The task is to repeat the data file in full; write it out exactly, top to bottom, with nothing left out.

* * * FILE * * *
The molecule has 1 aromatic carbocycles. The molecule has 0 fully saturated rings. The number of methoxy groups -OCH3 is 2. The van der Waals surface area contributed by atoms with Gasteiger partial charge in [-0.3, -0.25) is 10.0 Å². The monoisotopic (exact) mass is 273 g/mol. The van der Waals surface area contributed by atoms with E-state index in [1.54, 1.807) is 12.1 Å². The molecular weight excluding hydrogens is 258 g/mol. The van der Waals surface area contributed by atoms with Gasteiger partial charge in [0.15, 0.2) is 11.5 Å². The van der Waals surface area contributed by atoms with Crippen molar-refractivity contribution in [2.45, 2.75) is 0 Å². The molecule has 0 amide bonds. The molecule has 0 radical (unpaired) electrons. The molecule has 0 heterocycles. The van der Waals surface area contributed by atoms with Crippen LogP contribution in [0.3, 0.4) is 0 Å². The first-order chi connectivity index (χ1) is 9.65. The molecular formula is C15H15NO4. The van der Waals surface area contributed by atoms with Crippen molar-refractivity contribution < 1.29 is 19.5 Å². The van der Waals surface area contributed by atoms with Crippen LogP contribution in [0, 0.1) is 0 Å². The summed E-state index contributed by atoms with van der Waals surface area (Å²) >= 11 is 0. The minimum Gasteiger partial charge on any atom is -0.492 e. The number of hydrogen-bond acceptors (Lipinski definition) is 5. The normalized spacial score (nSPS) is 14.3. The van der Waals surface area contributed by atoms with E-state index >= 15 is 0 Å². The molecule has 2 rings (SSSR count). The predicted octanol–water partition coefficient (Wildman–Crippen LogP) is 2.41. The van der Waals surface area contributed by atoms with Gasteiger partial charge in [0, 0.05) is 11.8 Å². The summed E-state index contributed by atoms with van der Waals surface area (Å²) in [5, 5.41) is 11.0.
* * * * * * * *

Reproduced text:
The molecule has 1 aromatic carbocycles. The molecule has 0 fully saturated rings. The number of methoxy groups -OCH3 is 2. The van der Waals surface area contributed by atoms with Gasteiger partial charge in [-0.3, -0.25) is 10.0 Å². The monoisotopic (exact) mass is 273 g/mol. The van der Waals surface area contributed by atoms with E-state index in [1.54, 1.807) is 12.1 Å². The molecular weight excluding hydrogens is 258 g/mol. The van der Waals surface area contributed by atoms with Gasteiger partial charge in [0.15, 0.2) is 11.5 Å². The van der Waals surface area contributed by atoms with Crippen molar-refractivity contribution in [2.45, 2.75) is 0 Å². The molecule has 0 amide bonds. The molecule has 0 radical (unpaired) electrons. The molecule has 0 heterocycles. The van der Waals surface area contributed by atoms with Crippen LogP contribution in [0.3, 0.4) is 0 Å². The first-order chi connectivity index (χ1) is 9.65. The molecular formula is C15H15NO4. The van der Waals surface area contributed by atoms with Crippen molar-refractivity contribution < 1.29 is 19.5 Å². The van der Waals surface area contributed by atoms with Crippen LogP contribution in [0, 0.1) is 0 Å². The summed E-state index contributed by atoms with van der Waals surface area (Å²) >= 11 is 0. The minimum Gasteiger partial charge on any atom is -0.492 e. The number of hydrogen-bond acceptors (Lipinski definition) is 5. The normalized spacial score (nSPS) is 14.3. The van der Waals surface area contributed by atoms with E-state index >= 15 is 0 Å². The molecule has 2 rings (SSSR count). The predicted octanol–water partition coefficient (Wildman–Crippen LogP) is 2.41. The van der Waals surface area contributed by atoms with Gasteiger partial charge in [0, 0.05) is 11.8 Å². The summed E-state index contributed by atoms with van der Waals surface area (Å²) in [5, 5.41) is 11.0.